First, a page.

The point is, as with many things, the correct answer lies somewhere between the two and is the same as with any business; take on only as many customers as you can treat well. Any more than that, you’ll get unhappy customers and that will reduce your marketing effectiveness and your ability to recruit new patients.

How to Listen

So we’ve established a business reason for taking time to listen to patients and I’m hoping anyone that reads this understands the personal reasons for doing so, but how do you do it? Luckily, you already know how, it’s just taking the time to do it and having someone like me remind you:

  • Slow down and really take the time to listen to the patient.
  • Ask yourself not only what the patient asked, but what may be their underlying question or concern.
  • Ask probing questions and encourage the patient to talk.
  • Even though you think information may be irrelevant, still take time to listen to it. There might be something hidden in that information that can help you diagnose or treat the patient.

Now go forth and really listen! 🙂

Top 5 reasons to join Rotary

Yesterday, I had the honor of speaking to a group of college students about professional networking. As part of that presentation, I highly recommended joining Rotary or Rotaract (for students).

Here are my top five reasons to join Rotary:

  1. Increased knowledge of the community and current issues. The majority of Rotary clubs have a guest speaker each week. The topics vary widely, so you get a wide variety of information. We all have busy lives and there are topics I either don’t have the time or wouldn’t even think to research, but Rotary gives me a chance to hear from experts on those topics.
  2. Professional networking.  Rotary allows you to develop meaningful relationships will fellow community leaders. The weekly lunches give you the opportunity to really find out who your fellow Rotarians are. I once had a President I worked for who commented on the strength of my community connections and inquired how I’d gotten them.  “They are all in Rotary with me,” I responded.
  3. Make the world a better place. Whether it is holding a roadside cleanup, building a playground, or donating together to fund a much-needed well in an impoverished country, Rotary offers a structured and safe way to make a difference.  You know your money and time is going to a great cause and it’s so rewarding to see the results. I’ve worked on community service projects, interviewed students for scholarships, and reviewed and voted-on grants submissions. Each has been rewarding in its own way.
  4. International programs. There are a wide variety of opportunities to learn more about different parts of the world. You can travel and do community service work, be a host family for an exchange student, or be a short-term (usually one week) host for a young professional in the Group Study Exchange program. I’ve done the latter and it was an incredible experience. I met some amazing young professionals from Rome that I am now grateful to call my friends. And, I had the chance to visit them in Rome, Italy.
  5. Share your passions. I don’t just working in marketing, I live and breathe it. I’m also a teacher at heart, so I truly enjoy sharing my marketing knowledge with others. Rotary has given me a way to present to my fellow Rotarians in my own club and other clubs.  In 2011, I gave a presentation to my local Rotary club titled, “Effective marketing using the broken windows theory.” Approximately 70 people showed that day at lunch and a fellow Rotarian taped my presentation for me and I posted it on YouTube. From the people in the room referring me and the YouTube link, I’ve been able to give that same presentation to more Rotary clubs, at a national marketing conference, at an Air National Guard leadership conference, to many individual businesses and organizations, and to two chambers of commerce as their keynote speaker. I would have never had the opportunity to do any of those talks had it not been for Rotary.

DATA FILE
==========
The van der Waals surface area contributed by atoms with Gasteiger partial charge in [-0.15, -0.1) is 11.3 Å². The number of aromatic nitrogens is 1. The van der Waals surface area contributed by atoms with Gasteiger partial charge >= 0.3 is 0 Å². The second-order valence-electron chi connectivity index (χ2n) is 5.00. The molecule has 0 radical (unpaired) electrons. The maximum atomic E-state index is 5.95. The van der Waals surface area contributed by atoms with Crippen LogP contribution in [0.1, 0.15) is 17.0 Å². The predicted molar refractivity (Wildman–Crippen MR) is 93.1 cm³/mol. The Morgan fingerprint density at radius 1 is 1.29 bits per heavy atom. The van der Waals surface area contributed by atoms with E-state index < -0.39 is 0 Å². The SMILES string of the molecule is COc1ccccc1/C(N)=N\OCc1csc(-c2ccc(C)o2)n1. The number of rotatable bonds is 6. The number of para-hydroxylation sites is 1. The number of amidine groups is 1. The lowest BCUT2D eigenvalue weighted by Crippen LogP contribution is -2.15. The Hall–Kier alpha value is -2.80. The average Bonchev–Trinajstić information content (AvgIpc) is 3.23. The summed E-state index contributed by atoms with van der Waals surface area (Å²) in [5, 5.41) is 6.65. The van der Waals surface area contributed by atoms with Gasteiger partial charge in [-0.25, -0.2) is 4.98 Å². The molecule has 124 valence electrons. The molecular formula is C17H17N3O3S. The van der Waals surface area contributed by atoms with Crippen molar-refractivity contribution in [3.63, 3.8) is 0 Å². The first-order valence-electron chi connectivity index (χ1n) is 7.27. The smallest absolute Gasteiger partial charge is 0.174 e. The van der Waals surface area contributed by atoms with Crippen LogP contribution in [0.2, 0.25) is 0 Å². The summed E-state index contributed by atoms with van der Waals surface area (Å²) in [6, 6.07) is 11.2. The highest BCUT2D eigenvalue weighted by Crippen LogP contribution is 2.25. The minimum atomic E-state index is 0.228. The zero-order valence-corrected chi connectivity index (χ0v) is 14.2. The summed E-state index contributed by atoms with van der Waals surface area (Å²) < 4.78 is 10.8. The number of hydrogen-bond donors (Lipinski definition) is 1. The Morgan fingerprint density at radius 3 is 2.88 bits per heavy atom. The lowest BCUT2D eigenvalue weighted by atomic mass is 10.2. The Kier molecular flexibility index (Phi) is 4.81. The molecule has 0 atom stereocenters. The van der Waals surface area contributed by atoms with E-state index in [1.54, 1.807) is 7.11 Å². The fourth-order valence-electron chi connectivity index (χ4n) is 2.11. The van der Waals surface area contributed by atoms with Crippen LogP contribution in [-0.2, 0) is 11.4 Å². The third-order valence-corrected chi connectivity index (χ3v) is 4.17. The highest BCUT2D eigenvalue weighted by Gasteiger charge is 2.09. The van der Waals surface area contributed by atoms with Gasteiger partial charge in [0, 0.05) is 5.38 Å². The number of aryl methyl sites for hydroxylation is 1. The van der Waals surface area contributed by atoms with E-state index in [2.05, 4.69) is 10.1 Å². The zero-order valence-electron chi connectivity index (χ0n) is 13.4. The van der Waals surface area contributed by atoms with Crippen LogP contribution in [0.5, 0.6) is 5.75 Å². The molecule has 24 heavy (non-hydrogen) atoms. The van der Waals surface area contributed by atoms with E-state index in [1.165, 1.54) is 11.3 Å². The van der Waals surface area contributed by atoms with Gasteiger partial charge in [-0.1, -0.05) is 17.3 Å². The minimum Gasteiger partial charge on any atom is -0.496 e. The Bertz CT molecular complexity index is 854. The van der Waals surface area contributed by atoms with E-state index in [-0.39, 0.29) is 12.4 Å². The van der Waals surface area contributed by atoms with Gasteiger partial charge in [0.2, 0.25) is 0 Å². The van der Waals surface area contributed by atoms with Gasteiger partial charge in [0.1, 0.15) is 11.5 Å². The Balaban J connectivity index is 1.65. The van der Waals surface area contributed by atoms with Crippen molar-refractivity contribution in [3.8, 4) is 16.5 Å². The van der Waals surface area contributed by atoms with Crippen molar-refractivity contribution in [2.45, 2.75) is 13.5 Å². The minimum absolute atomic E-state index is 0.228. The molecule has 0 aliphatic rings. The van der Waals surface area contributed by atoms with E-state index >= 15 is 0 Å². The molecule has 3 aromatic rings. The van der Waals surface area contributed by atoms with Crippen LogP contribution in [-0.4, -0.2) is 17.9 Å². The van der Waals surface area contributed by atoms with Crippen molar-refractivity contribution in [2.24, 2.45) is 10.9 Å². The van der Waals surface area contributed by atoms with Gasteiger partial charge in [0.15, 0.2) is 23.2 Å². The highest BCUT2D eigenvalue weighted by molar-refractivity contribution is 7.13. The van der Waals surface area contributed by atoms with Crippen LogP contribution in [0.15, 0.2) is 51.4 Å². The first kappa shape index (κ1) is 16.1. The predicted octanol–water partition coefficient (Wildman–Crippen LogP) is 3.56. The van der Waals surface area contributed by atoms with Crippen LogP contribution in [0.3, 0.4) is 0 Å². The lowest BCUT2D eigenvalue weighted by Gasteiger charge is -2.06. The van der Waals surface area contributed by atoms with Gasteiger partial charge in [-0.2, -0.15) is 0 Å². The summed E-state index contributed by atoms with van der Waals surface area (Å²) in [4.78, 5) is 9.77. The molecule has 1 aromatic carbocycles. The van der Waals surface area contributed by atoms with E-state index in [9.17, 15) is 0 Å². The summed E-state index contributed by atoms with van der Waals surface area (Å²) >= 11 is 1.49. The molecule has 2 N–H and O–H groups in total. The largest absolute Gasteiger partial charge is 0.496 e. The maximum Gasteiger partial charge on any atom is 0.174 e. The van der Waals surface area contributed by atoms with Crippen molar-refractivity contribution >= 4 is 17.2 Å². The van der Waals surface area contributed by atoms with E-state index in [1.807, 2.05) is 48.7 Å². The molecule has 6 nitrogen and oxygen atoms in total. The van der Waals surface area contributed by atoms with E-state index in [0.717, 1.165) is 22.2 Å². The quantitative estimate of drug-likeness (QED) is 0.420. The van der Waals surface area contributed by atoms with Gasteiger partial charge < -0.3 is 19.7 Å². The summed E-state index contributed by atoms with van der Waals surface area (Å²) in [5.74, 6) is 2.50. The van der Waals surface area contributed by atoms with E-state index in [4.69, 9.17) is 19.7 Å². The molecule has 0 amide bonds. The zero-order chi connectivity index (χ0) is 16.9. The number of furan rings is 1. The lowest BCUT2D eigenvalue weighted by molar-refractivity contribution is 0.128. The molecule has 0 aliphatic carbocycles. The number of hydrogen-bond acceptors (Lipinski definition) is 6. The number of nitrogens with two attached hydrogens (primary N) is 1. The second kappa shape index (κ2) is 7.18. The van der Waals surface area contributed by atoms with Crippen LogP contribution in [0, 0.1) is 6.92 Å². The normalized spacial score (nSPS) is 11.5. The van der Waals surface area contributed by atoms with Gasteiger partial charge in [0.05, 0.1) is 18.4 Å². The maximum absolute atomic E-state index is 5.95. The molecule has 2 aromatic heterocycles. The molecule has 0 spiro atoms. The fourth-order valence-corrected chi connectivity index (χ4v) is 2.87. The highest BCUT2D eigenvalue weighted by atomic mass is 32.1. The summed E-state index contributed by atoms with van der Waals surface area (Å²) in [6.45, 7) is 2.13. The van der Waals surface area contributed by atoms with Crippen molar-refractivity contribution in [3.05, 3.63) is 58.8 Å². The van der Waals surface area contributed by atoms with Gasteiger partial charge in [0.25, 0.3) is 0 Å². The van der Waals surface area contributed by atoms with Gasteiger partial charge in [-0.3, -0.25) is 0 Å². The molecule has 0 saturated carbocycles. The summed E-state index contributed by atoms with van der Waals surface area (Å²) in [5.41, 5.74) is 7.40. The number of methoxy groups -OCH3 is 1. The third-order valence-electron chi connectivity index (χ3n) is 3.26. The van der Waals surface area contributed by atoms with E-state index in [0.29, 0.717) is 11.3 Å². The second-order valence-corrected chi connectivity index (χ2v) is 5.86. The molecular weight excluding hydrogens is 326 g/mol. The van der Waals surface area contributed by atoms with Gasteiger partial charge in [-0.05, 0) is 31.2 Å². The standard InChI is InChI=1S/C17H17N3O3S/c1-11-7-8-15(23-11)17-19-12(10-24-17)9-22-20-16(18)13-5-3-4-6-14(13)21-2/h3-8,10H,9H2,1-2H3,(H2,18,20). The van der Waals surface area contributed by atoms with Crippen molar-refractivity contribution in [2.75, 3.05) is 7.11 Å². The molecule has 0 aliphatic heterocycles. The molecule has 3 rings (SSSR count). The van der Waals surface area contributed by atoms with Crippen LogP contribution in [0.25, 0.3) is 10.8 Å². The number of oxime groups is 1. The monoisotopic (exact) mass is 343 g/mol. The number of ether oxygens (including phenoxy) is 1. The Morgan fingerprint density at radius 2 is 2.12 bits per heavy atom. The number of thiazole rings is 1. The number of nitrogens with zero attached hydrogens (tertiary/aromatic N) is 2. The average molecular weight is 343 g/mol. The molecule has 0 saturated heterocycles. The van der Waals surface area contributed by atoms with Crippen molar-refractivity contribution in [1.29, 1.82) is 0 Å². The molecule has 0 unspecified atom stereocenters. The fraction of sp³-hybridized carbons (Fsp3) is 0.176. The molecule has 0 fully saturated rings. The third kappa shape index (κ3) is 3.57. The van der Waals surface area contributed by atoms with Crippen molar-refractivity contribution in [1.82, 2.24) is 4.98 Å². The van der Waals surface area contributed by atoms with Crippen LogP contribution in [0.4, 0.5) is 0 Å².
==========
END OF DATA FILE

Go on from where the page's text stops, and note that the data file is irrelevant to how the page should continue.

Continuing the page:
So, now that I’ve convinced you that Rotary is definitely something you need to be a part of, research a local club and get involved! Technically, you have to be invited, but I guarantee you, if you show up, someone will step forward and “invite” you on the spot. For those of you in Rotary, what things would you add to this list? How has Rotary enriched your life and your community?

“It’s Not About the Nail” video and the problem of how she feels

A while back, I wrote a blog post titled, Communicating more effectively with women, the problem is how she FEELS.  There’s now a video going viral called, “It’s Not About the Nail,” which highlights the communication issue in problem-solving between men and women. I think it does an excellent job of demonstrating the male perspective. If you haven’t seen it yet, take a few minutes and watch!

Dear company representatives, stop commenting on controversial issues!


Above: CNN responding to Papa John’s claims. Note: This is just an example of a video circulating. This does not mean I agree or disagree with CNN (otherwise, this would be a pretty hypocritical blog post, wouldn’t it?).

 

Dear company representatives (especially those in food and consumer goods),

Allow me to give you some professional advice: Stop commenting on controversial issues!  Especially if they aren’t directly related to your product line.

Yes, I know, you are family-owned companies in most cases, but learn from the Chick-Fil-A equal rights debacle and, most recently, the Papa John’s founder’s Obamacare statements and keep quiet. You can’t comment on a controversial issue and come away without offending SOMEONE and, in both of the above cases, a large portion of their consumer base. They will then boycott you and your bottom line is going to suffer tremendously. Not only that, but you’ll probably cause long-term brand damage.